EMAIL: Jenny Zoe Casey on the closing of MAPP

Dear Sharon, This summer, after 23 years, MAPP International Productions closed its doors. The same week it closed, the New York Times noted a trend in small and mid-sized gallery closures, and for me, this concordance raises a specter of diminishing opportunities. I followed MAPP’s projects for years, and I feel a terrible sense of loss when I hear … read more… “EMAIL: Jenny Zoe Casey on the closing of MAPP”

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Painter partners: Gary Stephan and Suzanne Joelson

Contributed by Sharon Butler / For nearly 40 years, painters Gary Stephan and Suzanne Joelson have spent summers in an old farmhouse located in a small town just south of the Catskills. They met in the late 1980s during one of Stephan’s openings at Mary Boone and have been together ever since. Joelson’s studio is in a cozy outbuilding across … read more… “Painter partners: Gary Stephan and Suzanne Joelson”

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Art and film: Kogonada and Modernism in “Columbus”

Contributed by Jonathan Stevenson / Columbus is a serenely penetrating postmodern film, acted with realistic understatement and set in the eponymous city in Indiana – coincidentally if perhaps ironically, Mike Pence’s home town. Directed by the young South Korean filmmaker Kogonada (remarkably, it’s his first feature), the movie involves the convergence of two people from … read more… “Art and film: Kogonada and Modernism in “Columbus””

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MFA report: Hrag Vartanian finds “home” in RISD painting studios

MFA exhibitions invariably must encompass a vast range of disparate material, and it’s a stiff challenge for a guest curator to create a unified show that frames a cohesive experience for the viewer. This year, the RISD MFA Painting Program invited Hrag Vartanian, the talented editor and co-publisher of Hyperallergic, to curate the MFA exhibition for its painting students. Vartanian decided to view the work through … read more… “MFA report: Hrag Vartanian finds “home” in RISD painting studios”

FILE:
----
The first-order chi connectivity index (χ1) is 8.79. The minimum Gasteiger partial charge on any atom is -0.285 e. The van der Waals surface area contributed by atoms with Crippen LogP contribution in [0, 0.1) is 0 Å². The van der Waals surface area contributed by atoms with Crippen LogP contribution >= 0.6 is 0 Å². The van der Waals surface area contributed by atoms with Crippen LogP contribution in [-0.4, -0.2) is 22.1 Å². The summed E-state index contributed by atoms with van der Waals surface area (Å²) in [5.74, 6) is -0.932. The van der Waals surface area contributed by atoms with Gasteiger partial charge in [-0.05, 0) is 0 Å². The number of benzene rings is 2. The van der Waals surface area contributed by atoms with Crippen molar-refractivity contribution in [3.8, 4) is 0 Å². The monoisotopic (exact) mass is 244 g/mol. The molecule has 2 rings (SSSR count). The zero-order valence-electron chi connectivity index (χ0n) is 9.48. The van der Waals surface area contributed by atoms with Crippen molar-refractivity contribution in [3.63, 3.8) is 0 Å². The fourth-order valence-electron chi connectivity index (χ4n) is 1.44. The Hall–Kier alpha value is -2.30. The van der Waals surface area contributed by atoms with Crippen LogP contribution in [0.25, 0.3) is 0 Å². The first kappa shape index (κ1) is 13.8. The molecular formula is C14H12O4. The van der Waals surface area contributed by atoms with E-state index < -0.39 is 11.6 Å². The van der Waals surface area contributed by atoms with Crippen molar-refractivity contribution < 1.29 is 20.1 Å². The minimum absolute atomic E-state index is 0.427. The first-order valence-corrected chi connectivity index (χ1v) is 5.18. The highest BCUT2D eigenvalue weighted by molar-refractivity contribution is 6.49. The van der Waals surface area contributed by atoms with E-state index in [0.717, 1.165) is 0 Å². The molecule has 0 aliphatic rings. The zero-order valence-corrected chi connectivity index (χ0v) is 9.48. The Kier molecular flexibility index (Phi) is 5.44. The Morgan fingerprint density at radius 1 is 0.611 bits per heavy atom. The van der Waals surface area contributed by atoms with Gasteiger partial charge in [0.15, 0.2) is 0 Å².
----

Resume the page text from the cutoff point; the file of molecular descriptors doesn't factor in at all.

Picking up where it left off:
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Art and film: “Detroit” and Faulkner’s truth

Contributed by Jonathan Stevenson / William Faulkner famously said, “The past is never dead. It’s not even past.” That is a key truth about one of his central concerns – race in America. Kathryn Bigelow, in her harrowingly compelling film Detroit, uses that truth as a kind of nightstick with which to beat the audience … read more… “Art and film: “Detroit” and Faulkner’s truth”

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Quick study

Articles this week concern talented female artists over 60, playwrights tackling the heartbreaking heroin epidemic, the link between smart phones and teenage depression, Donald Trump’s stupid drawing, art dealers’ advice on how to close your gallery, the Seattle Art Fair (!), and, alas, a new Dana Schutz controversy.

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Philadelphia conversation: Lovitz, Hoffmann, Granwell at Fleisher/Ollman

Contributed by Becky Huff Hunter / Alchemy, Typology, Entropy at Fleisher/Ollman, Philadelphia, features painting and sculpture by three talented artists who live and work locally: Adam Lovitz, Peter Allen Hoffmann, and Alexis Granwell. The exhibition is one of several fantastic shows curated by Alex Baker this year—including Cryptopictos, Painters Sculpting/Sculptors Painting, and Person, Place or … read more… “Philadelphia conversation: Lovitz, Hoffmann, Granwell at Fleisher/Ollman”

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Images: Elizabeth Gilfilen

After a period exploring the notion of restraint–paring down her palette and limiting the number of marks–Elizabeth Gilfilen has returned to epic struggle. In her pulsating new large-scale canvases, Gilfilen pits clashing colors against one another in snaking layers and agitated line, filling once pristine areas with murky, mark-cancelling clots of paint. She is a painter who thrives … read more… “Images: Elizabeth Gilfilen”

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Selections: Trestle’s big show of small works

Contributed by Sharon Butler / This year Trestle Gallery’s summer group show, “Small Work,” was curated by Bill Carroll, a painter and the director at the Elizabeth Foundation for the Arts Studio Program. Selecting work for this kind of show, defined not by theme but simply by size, is always difficult. Carroll says he was … read more… “Selections: Trestle’s big show of small works”

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Recognition for artists: Sondheim Artscape Prize in Baltimore

Baltimore’s most prestigious art prize is the Janet & Walter Sondheim Artscape Prize, a sizable fellowship awarded to artists who live or work in the Baltimore region. Unlike the DeCordova Museum of Art’s Rappaport Prize, which was recently awarded to Sam Durant, an artist who grew up in the Boston area but now lives in California, the … read more… “Recognition for artists: Sondheim Artscape Prize in Baltimore”

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